“I have one-fifth of the TV viewership the PGA Tour has, but you can’t compare my viewership to theirs when they have 40 weeks of network TV coverage and we have four weeks,” he said. “At some point, starting 100 yards behind the guys becomes unacceptable. Put us both on the same starting line, give us a couple years of exposure, and I’d be happy to compare my numbers.”

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A spark Whan didn’t foresee igniting

Whan knew KPMG was a game changer when it signed on to become the title sponsor of the Women’s PGA Championship, beginning in 2015. He knew the company’s pedigree and commitment to women was the kind of spark the tour needed. He loved that the company put Stacy Lewis on equal footing with Phil Mickelson as brand ambassadors, that she shared stages with him in advertisements and other public appearances.

Initially, Whan confesses, he didn’t foresee how KPMG’s women’s empowerment message would begin reshaping the tour’s identity.

Veihmeyer, KPMG International’s global chairman at the time, insisted the championship elevate women on and off the course. That meant a larger purse for players and the classic major championship venues the PGA of America could deliver. It also meant the LPGA’s and PGA of America's assistance building a women’s leadership summit and their support funding a future women’s leaders scholarship program.

“Those pieces were vital to us agreeing to be the title sponsor,” Veihmeyer said.

KPMG inspired other events to follow its lead. Today, 15 LPGA tournaments host women’s leadership conferences.

Whan credits Iwata for helping him see the LPGA as an ideal vehicle for delivering more women’s empowerment messages. The brainstorm unfolded in Iwata’s first board meeting at the start of the 2018 season.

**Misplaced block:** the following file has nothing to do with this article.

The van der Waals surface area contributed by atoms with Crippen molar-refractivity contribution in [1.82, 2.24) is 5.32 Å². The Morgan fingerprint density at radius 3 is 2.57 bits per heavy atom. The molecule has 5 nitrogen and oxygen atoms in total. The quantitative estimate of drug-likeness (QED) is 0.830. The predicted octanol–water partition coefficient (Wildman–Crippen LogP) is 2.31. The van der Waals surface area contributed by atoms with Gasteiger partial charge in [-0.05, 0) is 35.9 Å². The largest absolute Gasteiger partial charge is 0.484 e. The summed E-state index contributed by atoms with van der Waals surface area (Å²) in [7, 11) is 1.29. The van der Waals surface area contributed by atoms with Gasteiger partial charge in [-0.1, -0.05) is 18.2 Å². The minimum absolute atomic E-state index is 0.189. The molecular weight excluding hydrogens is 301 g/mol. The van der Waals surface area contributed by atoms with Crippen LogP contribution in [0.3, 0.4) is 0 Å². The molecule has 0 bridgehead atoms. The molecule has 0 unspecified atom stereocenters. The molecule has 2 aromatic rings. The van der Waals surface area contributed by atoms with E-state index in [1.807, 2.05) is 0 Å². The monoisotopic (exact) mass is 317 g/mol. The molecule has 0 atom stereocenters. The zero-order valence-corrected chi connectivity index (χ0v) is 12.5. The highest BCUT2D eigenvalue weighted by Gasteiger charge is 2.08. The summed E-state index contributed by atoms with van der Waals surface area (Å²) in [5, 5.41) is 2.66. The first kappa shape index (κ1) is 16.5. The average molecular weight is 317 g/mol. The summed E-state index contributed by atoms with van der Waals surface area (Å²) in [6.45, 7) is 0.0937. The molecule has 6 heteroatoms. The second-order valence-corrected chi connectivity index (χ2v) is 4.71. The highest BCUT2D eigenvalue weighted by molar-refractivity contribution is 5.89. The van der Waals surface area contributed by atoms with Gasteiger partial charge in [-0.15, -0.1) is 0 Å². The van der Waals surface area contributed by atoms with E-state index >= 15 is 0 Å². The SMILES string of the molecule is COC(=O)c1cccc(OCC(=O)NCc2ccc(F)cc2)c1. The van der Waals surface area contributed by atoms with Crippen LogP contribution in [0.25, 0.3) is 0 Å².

“I was like the guy in the room who didn’t get it, at first,” Whan said. “It just flew over my head.”

Bowman says that’s an exaggeration, that Whan caught on more quickly than he tells, and that Whan’s skills helped direct the collaboration that would eventually spawn the tour’s “Drive On” campaign.

“Mike is an idea machine,” Bowman said. “But by bringing different skills and leadership styles to the board, he is able, like a symphony conductor, to get the best out of us all.”

The “Drive On” campaign is a series of commercials that connect the LPGA with the inclusion, diversity and women’s empowerment stories that have been unfolding in its ranks since the tour’s inception in 1950.

“It’s been part of our DNA for over 70 years,” Whan said.

Now, Whan’s taking that more polished message to corporations that want to tell their own empowering stories.

“It’s a distinctive leadership trait Mike has, to serve sponsors, to listen and give them what they want, but to also lead them with humility, to articulate a future they’ll want to follow,” Iwata said.

Bowman believes the larger purpose Whan is following will open more game-changing doors for women in and out of golf.

“I cling to the belief that this is the time, this is the moment," she said, "and the LPGA has an important part to play in it."